says, it affects them through pleasure, or fear, or whether indeed they hear at all, is still as uncertain as that philosopher left it, but we can wish no better luck to every bee-master that neglects the tradition than that he may lose every swarm for which he omits to raise this time-honoured concert.*
The whole matter of swarming is so important, that we should be doing wrong
over without giving the following graphic account from the · Naturalist's Library :'
“ The laying of drones' eggs having terminated, the queen, previously large and unwieldy, becomes slender in her figure and more able to fly, and begins to exhibit signs of agitation. She traverses the hive impatiently, abandoning the slow and stately step which was her wont, and in the course of her impetuous progress over the combs she communicates her agitation to the workers, who crowd around her, mounting on her back, striking her briskly with their antennæ, and evidently sharing in her impatience. A loud confused noise is heard throughout the hive, and hardly any of the workers are observed going abroad to forage ; numbers are whirling about in an unsettled manner in front of the hive; and the moment is come, to a considerable portion of the family, for
* The story goes that the Curetes, wishing to hide the birth of Jupiter from his father Saturn, set up a clashing of cymbals to drown the noise of his infant cries:
“Cum pueri circùm puerum pernice choreâ
Lucret, ii. 635. The noise attracted a swarm of bees to the cave where the child was hid, and their honey nourished him: hence the origin of ringing, Δοκούσι δε χαίρειν αι μέλιτται και το κρότω" κ. τ. λ.-Aristot. Η. An., p. 299. “ Siquandò displicatæ sunt, cymbalis et plausibus numero reducunt in locum unum."— Varro, R. R., iii. 16, 7. “ Tinnitusque cie, et Matris quate cymbala circùm.”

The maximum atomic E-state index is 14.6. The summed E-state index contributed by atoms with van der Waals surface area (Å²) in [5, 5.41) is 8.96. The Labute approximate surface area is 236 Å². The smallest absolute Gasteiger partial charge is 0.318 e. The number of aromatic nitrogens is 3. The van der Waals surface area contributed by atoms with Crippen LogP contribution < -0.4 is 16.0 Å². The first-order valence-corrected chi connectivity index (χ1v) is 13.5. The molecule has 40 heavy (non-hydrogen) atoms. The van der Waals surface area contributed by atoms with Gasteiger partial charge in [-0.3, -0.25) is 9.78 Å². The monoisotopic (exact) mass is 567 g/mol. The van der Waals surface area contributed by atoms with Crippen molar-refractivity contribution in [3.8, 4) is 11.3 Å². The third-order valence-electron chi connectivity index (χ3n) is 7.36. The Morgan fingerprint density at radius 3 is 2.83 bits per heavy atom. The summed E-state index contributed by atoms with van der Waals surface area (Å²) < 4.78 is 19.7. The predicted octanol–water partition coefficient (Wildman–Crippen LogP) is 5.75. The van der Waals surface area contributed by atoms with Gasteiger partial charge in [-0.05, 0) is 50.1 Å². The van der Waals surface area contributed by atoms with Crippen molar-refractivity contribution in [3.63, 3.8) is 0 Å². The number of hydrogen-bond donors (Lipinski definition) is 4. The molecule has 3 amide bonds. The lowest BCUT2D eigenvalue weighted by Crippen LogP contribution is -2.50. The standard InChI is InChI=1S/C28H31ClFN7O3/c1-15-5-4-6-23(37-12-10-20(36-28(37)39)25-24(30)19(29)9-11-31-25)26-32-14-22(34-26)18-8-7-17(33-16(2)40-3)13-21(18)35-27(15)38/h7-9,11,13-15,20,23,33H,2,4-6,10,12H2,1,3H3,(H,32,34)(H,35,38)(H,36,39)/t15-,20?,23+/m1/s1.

Georg. iv. 64.
bidding adieu to their ancient abode. All at once the noise of the interior ceases, and the whole of the bees about the doors re-enter ; while those returning loaded from the fields, instead of hurrying in as usual, hover on the wing, as if in eager expectation. In a second or two, some workers présent themselves again at the door, turn round, re-enter, and return instantaneously in additional numbers, smartly vibrating their wings, as if sounding the march ; and at this signal the whole swarm rushes to the entrance in an overwhelming crowd, streaming forth with astonishing rapidity, and filling the air in an instant, like' a dark cloud overhanging their late habitation. There they hover for a moment, reeling backwards and forwards, while some of the body search in the vicinity for a tree or bush which may serve as a rallying point for the emigrants. To this they repair by degrees, and, provided their queen has alighted there, all, or at least the greater part, crowd around, and form a dense group, sometimes rounded like a ball, sometimes clustered like a bunch of grapes, according to the nature of the restingplace they have fixed on.”—p. 138.